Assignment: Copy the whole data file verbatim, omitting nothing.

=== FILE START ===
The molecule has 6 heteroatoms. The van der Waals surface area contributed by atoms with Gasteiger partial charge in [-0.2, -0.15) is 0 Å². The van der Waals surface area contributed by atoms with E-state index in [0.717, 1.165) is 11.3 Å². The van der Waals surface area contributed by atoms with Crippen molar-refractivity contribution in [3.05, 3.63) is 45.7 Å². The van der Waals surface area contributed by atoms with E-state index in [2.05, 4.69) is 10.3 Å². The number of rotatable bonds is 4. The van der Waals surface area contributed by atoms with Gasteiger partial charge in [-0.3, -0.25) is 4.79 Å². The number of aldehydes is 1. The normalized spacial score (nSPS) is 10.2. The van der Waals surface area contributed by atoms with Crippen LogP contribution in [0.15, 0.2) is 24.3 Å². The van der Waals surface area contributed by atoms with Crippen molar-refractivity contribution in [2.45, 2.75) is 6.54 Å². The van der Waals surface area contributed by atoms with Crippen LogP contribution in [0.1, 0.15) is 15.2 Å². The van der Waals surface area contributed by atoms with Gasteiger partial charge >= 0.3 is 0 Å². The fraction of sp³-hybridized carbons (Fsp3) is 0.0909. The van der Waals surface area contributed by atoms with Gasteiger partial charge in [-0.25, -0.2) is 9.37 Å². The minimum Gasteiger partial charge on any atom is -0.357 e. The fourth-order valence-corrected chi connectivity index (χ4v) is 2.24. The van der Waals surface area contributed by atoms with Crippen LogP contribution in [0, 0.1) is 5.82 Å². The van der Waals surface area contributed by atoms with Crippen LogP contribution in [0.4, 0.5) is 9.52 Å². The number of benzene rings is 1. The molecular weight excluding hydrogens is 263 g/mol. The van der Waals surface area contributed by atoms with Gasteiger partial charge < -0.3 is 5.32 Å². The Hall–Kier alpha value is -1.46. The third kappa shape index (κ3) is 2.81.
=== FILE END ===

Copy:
The molecule has 6 heteroatoms. The van der Waals surface area contributed by atoms with Gasteiger partial charge in [-0.2, -0.15) is 0 Å². The van der Waals surface area contributed by atoms with E-state index in [0.717, 1.165) is 11.3 Å². The van der Waals surface area contributed by atoms with Crippen molar-refractivity contribution in [3.05, 3.63) is 45.7 Å². The van der Waals surface area contributed by atoms with E-state index in [2.05, 4.69) is 10.3 Å². The number of rotatable bonds is 4. The van der Waals surface area contributed by atoms with Gasteiger partial charge in [-0.3, -0.25) is 4.79 Å². The number of aldehydes is 1. The normalized spacial score (nSPS) is 10.2. The van der Waals surface area contributed by atoms with Crippen LogP contribution in [0.15, 0.2) is 24.3 Å². The van der Waals surface area contributed by atoms with Crippen molar-refractivity contribution in [2.45, 2.75) is 6.54 Å². The van der Waals surface area contributed by atoms with Crippen LogP contribution in [0.1, 0.15) is 15.2 Å². The van der Waals surface area contributed by atoms with Gasteiger partial charge >= 0.3 is 0 Å². The fraction of sp³-hybridized carbons (Fsp3) is 0.0909. The van der Waals surface area contributed by atoms with Gasteiger partial charge in [-0.25, -0.2) is 9.37 Å². The minimum Gasteiger partial charge on any atom is -0.357 e. The fourth-order valence-corrected chi connectivity index (χ4v) is 2.24. The van der Waals surface area contributed by atoms with Crippen LogP contribution in [0, 0.1) is 5.82 Å². The van der Waals surface area contributed by atoms with Crippen LogP contribution in [0.4, 0.5) is 9.52 Å². The number of benzene rings is 1. The molecular weight excluding hydrogens is 263 g/mol. The van der Waals surface area contributed by atoms with Gasteiger partial charge < -0.3 is 5.32 Å². The Hall–Kier alpha value is -1.46. The third kappa shape index (κ3) is 2.81.